Monday, October 28, 2013

"Do Not Go Gentle into That Good Night" by Dylan Thomas: Translation, Summary, and Analysis

Title: "Do Not Go Gentle into That Good Night"
Author: Dylan Thomas
Published: 1952
Theme(s): A celebration of the human spirit

Poem in a nutshell: "Don't go down without a fight!"

Braveheart battle scene

Original Text
Modern English Translation
Do not go gentle into that good night, (a)
Old age should burn and rave close at day; (b)
Rage, rage against the dying of the light (a)
Don’t give in without a fight,
Old people on their deathbed should resist,
Fight, fight against death.
Though wise men at their end know dark is right,(a)
Because their words had forked no lightning they(b)
Do not got go gentle into that good night. (a)
Though wise men know that death is inevitable,
Because their life’s work have not left the significant impact that they desired, they do not accept death.
Good men, the last wave by, crying how bright
Their frail deeds might have danced in a green bay,
Rage, rage against the dying of the light.
Good men, as they approach death, lament at how great their deeds could have been if they had lived longer, and thus they resist death.
Wild men who caught and sang the sun in flight,
And learn, too late, they grieved it on its way,
Do not go gentle into that good night.
Adventurous, bold men, who captured the world around them only to later realize that the world they loved was slowly dissolving, they fight against the concept of death.
Grave men, near death, who see with blinding sight
Blind eyes could blaze like meteors and be gay,
Rage, rage against the dying of the light,
Serious men, dying, realize that even old, blind men have a say in how they die, so they refuse to submit complacently to death.
And you, my father, there on the sad height, (a)
Curse, bless, me now with your fierce tears, I pray.(b)
Do not go gentle into that good night. (a)
Rage, rage against the dying of the light. (a)
And you, my father, on the brink of death,
Cry now, passionately, for it will be both a blessing and a curse to me, and I beg you do not submit to death--fight, fight against it.

Note about the author of the poem:

Dylan Thomas wrote this poem in May 1951 during his father's last days, who was suffering for a painful and prolonged illness.


In essence, the speaker of the poem suggests that people, at the end of their days, should resist death as much as they possibly can. Even though death is an inevitable part of life, the speaker even goes so far as to argue that old people should leave this world like a warrior, battling against death and furious that they must die. For, even if death is inevitable, people still have a say in how they die: with dignity and defiance.

  • Stanza One:
    • The speaker states that everyone should resist death and that old people should go out of this world kicking and screaming.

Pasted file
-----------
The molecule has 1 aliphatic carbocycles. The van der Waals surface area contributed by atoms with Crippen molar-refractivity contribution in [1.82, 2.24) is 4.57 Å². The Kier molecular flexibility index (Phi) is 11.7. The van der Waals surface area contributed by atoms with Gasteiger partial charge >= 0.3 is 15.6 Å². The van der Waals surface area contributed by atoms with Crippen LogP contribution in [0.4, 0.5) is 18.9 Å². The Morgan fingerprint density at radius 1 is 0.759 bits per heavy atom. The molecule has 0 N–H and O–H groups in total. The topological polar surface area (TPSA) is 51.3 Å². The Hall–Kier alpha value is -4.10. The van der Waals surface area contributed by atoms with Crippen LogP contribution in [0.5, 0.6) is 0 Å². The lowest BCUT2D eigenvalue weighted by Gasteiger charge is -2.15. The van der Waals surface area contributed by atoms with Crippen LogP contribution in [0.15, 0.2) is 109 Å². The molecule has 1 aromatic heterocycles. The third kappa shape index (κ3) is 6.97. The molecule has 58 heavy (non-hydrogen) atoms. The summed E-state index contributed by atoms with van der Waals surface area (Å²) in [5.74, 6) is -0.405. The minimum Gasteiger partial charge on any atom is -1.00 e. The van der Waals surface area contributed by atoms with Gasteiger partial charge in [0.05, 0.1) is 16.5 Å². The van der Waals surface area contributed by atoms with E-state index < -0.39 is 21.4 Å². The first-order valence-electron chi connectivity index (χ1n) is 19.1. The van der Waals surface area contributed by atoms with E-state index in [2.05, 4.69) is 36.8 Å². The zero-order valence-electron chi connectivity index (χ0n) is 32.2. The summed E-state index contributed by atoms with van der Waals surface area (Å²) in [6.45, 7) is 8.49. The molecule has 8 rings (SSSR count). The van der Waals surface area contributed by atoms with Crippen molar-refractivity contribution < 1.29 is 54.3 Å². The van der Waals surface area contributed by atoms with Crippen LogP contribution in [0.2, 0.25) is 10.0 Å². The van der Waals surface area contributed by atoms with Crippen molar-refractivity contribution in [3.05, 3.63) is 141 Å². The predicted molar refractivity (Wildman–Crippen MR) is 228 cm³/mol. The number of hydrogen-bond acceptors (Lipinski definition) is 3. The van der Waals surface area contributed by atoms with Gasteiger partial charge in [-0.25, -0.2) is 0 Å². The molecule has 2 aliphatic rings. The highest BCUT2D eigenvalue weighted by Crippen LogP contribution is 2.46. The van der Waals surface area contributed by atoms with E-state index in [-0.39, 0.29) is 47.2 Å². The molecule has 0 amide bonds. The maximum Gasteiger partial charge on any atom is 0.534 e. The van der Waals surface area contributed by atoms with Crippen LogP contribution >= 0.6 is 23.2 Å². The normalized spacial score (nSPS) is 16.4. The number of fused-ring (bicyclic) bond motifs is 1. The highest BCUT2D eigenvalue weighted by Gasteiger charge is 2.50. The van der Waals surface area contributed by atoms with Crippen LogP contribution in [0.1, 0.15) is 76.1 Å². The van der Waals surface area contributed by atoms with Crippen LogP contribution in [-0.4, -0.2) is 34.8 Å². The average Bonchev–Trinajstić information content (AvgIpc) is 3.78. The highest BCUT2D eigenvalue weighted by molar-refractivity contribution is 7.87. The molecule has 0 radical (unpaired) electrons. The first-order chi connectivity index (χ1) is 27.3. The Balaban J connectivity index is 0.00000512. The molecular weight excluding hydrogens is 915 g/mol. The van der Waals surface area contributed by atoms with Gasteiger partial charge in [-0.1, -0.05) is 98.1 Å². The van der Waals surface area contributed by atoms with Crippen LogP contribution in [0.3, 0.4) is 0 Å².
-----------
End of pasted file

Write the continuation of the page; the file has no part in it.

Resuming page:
• Stanza Two:
    • The speaker gets into specifics. He argues that even though the cleverest of men know the simple truth that death is imminent, they will resist the notion, wanting to live a little longer in order to complete their research and impart their knowledge. (They want to know that their life's work had a significant impact, that it had meaning).
  • Stanza Three:
    • Good men will resist death, reasoning that if they had more time on Earth, they could do bigger, better deeds.
  • Stanza Four:
    • Bold men, who had many adventures in life, will resist death by nature. They are not ready to give up their life of epic discovery.
  • Stanza Five:
    • Old men--serious, blind, and near death--will not submit willingly to death, knowing that, even on their death bed, they have the power to decide how they can die.
  • Stanza Six: 
    • The speaker, an extension of Thomas, begs his father not to give into to death--to keep fighting and go out like a warrior: defiant, heroic, and dignified.


  • Dylan Thomas's poem is a villanelle:
    • Villanelle was a form of Italian part-song, originating from Naples in the 16th century.
    • In poetry, it is a 19 line poem consisting of five tercets (five stanzas of three lines) and one quatrain (one stanza of four lines), with the first and third lines of the opening tercet recurring alternatively at the end of the other tercets and with both repeated at the close of the concluding quatrain. 
      • So, we see that the the lines "Do not go gentle into that good night" (the first line of the first tercet) and "Rage, rage against the dying of the light" (seen as the last line of the first tercet) are repeated throughout the poem. (**See above for the pattern).
  • The poem has a distinct form and rhyme scheme:
    • Villanelle
    • aba (for the five tercets) , abaa (for the last quatrain) **see poem above
  • Imagery:
    • Stanza two has imagery of failure.
    • Stanzas three and four's imagery suggest that humans are fallible.
    • Stanza five and six, as previously stated above, indicate that there may not be much choice in death, but there is the choice to fight and there is something innately heroic about facing death with a sense of dignity.

For more information on this poem, please visit the following links:

Schmoop has a wealth of information on the poem and clearly presents the reasons why "Do Not Go Gentle" is a prime example of a villanelle!

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